Gone fishing: William Rambo

Boy stands on a boat, holding a fish.

Photo 1: Will Rambo poses with a 10.4 pound common carp he caught. (Photo Courtesy of Will Rambo)

This is one of 16 profiles in our 2019 “Musang Insider” series. Click here to read the rest of the series.

If you’ve ever met freshman William Rambo, the conversation has probably turned to one thing: fishing. He’s known for his love of the sport, and frequent mentions of his many experiences with catching multiple types of fish. You might have seen him browsing Fishbrain, a fish based social media platform, checking out other people’s catches and posting his own.

As I sat down with him at the library, he quickly became animated in talking about his favorite hobby and pastime.

“I’ve been fishing since I was two years old when I first started with some family I have down in Georgia. The first time I ever fished was just with a bamboo stick with a string and some bait on the end, it’s really simple but it works.”

Ever since that first experience, he’s never stopped going out to the water as often as he can to try and catch as much as he can. “Part of the reason I love it is that it’s just you and that you have to take so much into account, and it’s just an amazing feeling once it all comes together.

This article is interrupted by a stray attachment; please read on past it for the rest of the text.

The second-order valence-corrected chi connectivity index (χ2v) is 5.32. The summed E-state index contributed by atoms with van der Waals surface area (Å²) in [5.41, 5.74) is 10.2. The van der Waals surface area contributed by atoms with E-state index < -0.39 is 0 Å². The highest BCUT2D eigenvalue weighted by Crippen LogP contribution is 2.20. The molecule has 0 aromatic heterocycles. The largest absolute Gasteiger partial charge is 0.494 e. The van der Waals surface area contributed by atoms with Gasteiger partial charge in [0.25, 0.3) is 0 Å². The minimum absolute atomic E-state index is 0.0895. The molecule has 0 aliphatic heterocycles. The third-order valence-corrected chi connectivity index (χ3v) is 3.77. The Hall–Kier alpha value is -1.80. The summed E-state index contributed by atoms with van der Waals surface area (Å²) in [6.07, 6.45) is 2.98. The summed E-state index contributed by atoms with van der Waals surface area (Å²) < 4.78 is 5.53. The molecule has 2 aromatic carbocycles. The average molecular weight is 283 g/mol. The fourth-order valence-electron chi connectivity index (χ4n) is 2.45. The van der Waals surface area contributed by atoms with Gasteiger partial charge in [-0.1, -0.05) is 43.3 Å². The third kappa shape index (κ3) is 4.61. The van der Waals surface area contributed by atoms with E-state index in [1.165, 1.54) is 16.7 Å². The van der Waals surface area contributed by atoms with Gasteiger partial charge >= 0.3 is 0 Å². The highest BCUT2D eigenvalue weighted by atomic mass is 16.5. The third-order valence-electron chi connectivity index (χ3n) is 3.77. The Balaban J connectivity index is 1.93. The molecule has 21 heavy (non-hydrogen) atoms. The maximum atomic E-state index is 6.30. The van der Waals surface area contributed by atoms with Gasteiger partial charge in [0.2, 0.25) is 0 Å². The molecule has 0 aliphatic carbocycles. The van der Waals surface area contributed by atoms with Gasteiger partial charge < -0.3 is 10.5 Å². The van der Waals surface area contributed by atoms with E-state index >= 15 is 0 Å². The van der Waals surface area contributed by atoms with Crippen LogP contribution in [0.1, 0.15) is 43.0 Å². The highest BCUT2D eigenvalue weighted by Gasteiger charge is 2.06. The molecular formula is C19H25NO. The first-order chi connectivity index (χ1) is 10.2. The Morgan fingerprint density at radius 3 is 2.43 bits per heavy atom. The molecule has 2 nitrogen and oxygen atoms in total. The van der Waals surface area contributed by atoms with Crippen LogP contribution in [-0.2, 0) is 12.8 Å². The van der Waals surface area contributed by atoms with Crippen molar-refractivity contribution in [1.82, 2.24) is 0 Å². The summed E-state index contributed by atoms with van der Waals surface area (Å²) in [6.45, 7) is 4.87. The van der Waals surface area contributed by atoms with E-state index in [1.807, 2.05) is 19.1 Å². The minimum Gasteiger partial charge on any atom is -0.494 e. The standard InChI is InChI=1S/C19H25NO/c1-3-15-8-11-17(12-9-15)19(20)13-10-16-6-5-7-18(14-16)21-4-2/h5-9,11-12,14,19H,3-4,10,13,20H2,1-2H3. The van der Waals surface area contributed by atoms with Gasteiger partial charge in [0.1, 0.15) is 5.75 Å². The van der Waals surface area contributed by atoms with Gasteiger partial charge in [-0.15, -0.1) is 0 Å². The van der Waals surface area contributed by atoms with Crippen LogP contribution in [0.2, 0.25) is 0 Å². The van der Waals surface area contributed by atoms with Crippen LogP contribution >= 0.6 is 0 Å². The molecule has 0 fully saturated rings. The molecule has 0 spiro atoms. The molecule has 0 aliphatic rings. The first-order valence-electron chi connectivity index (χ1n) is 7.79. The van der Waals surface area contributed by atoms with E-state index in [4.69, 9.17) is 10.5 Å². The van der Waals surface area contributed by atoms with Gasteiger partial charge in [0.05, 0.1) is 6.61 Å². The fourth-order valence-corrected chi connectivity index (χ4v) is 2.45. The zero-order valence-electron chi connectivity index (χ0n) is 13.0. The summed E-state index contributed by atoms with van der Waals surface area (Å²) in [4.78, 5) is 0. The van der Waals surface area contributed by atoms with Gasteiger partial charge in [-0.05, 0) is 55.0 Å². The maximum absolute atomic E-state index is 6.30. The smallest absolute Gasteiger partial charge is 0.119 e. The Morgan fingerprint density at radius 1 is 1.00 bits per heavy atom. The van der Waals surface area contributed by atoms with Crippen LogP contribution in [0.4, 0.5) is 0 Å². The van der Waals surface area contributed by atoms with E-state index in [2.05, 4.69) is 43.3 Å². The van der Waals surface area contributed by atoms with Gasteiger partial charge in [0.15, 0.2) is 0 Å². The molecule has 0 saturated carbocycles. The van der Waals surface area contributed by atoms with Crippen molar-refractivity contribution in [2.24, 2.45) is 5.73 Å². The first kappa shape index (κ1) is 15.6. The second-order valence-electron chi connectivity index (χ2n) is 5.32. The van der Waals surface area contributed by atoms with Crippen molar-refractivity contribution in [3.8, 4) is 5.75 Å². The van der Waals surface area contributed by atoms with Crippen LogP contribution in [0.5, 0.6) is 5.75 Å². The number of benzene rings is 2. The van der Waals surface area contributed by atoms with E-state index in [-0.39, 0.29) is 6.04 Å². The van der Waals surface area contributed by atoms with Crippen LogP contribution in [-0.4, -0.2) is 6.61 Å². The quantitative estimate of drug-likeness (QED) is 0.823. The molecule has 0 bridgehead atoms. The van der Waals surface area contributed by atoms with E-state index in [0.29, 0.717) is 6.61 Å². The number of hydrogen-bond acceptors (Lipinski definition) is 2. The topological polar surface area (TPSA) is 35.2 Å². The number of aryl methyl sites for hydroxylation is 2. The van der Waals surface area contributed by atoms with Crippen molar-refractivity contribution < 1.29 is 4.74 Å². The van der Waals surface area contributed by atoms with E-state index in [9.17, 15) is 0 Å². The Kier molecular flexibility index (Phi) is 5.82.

His family also owns a farm of around 53 acres in Virginia with multiple ponds that he visits every weekend. He’s had encounters with various wild animals on the property, including black widow spiders and an eight-foot-long black rat snake that he names Kaa.

He recounted the story about how he was on a crowded river in Wisconsin, with a small rod meant for kids. He had never fished for salmon before until then, but he managed to hook an almost 40-pound salmon as it was swimming upstream.

“Another person was trying to help me net it, and he dropped the net, the net hit my line and snapped the line after I fought it for about an hour.”

He did, however, manage to catch another salmon later in the day, but it wasn’t as big. If you’ve never been fishing before, he has some advice:

“The thing about fishing is that some people see it as boring because they went once, weren’t successful and then just didn’t go again. If you haven’t been before, I would definitely say you should go with someone more experienced who had done it before.”